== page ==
Mysticism, Analogy, and Metaphor IX 6

Mysticism, Analogy, and Metaphor IX, part six

Mysticism, Analogy, and Metaphor IX.

Sacred Speech Masterclass IX, part six.

Mysticism is one of these words whose meaning has changed a great deal over the centuries and now has become so personalized that it has become almost a total abstraction. We explore what is analogy and metaphor in the context of sacred speech.

Imagine you are in a boat with me and we are cruising down a tropical river, and I say, look at that very tall tree with the big leaves because there’s an interesting animal crawling up that you don’t usually see in this area, so that there is nothing to a , I mean you are not making a choice, the choice could be that you choose not to look because there is a good looking woman sitting on your left, but other than that there is nothing that you have to choose among, or decisions to make or even whether you really consider it a big tree or a small tree, or the animal is cute or not, these are not the issues. What we are trying to do to is we are trying to expand possibilities, we are trying to fit in some more colors, some more textures, some more dimensions as it were, so that as we expand our conversation about Speech, we are not limiting we are not trying to squeeze it into our preconceptions but we’re rubberizing the edges of our box.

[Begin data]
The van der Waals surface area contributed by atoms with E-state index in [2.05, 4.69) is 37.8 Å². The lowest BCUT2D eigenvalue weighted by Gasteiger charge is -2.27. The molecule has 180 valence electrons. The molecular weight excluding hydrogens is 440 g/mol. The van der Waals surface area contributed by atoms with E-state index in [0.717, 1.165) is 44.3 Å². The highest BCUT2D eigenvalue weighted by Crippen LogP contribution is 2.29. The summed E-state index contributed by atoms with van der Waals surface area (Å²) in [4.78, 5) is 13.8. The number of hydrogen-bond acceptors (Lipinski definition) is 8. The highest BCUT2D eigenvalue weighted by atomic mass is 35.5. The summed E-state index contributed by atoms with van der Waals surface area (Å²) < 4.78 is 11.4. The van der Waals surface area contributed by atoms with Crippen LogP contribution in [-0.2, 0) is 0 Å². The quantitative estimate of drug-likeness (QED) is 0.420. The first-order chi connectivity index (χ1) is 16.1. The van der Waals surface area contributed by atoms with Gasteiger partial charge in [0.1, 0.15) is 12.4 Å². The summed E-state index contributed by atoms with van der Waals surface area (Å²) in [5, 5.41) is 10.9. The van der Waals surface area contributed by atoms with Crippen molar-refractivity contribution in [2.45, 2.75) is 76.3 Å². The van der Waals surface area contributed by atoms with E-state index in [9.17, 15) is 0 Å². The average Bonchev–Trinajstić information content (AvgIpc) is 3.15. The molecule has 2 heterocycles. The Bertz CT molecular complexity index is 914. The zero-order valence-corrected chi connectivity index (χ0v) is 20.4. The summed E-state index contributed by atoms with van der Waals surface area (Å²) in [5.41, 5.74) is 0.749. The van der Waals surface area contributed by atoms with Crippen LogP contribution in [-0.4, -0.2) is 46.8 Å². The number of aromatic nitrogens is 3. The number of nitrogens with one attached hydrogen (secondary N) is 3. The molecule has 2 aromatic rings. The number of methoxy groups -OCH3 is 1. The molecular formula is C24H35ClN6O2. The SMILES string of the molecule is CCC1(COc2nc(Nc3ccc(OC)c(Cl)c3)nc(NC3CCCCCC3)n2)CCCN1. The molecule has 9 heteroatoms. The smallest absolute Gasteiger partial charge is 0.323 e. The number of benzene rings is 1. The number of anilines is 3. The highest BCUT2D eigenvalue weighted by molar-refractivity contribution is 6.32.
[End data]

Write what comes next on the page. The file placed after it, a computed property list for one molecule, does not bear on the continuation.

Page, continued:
Udhava: Right. By offering… the boat ride

Babaji: Huh?

Udhava: By offering I only meant the boat ride

Babaji: Yes. Yes. Yes.

Udhava: OK. I just wanted to make sure I was on the same wave of thought as you about that, as it were.

Babaji: Yeh, that I really think we have to do it and yet I realize, I see you know how bombarded we are, all the time, with things to buy into so it is only normal and natural that any human encounter or encounter you have with things or ideas your question is sort of ‘how much.’ What’s the price? What’s the payment terms? You know…. Oh, can I buy this on time? You know. Does it require a down payment? That seems to be the environment out there.

Udhava: You are talking about the place I work. The grocery store, the market, is exactly where I work. So I see it everyday.

Babaji: Well, that’s the whole world now. The whole world has become this grocery store, whether it is political ideas or spiritual ideas or ways to be happy or things to buy or the best brand of chocolate; it’s just non-stop.

Michelle: Babaji?

Babaji: Yes.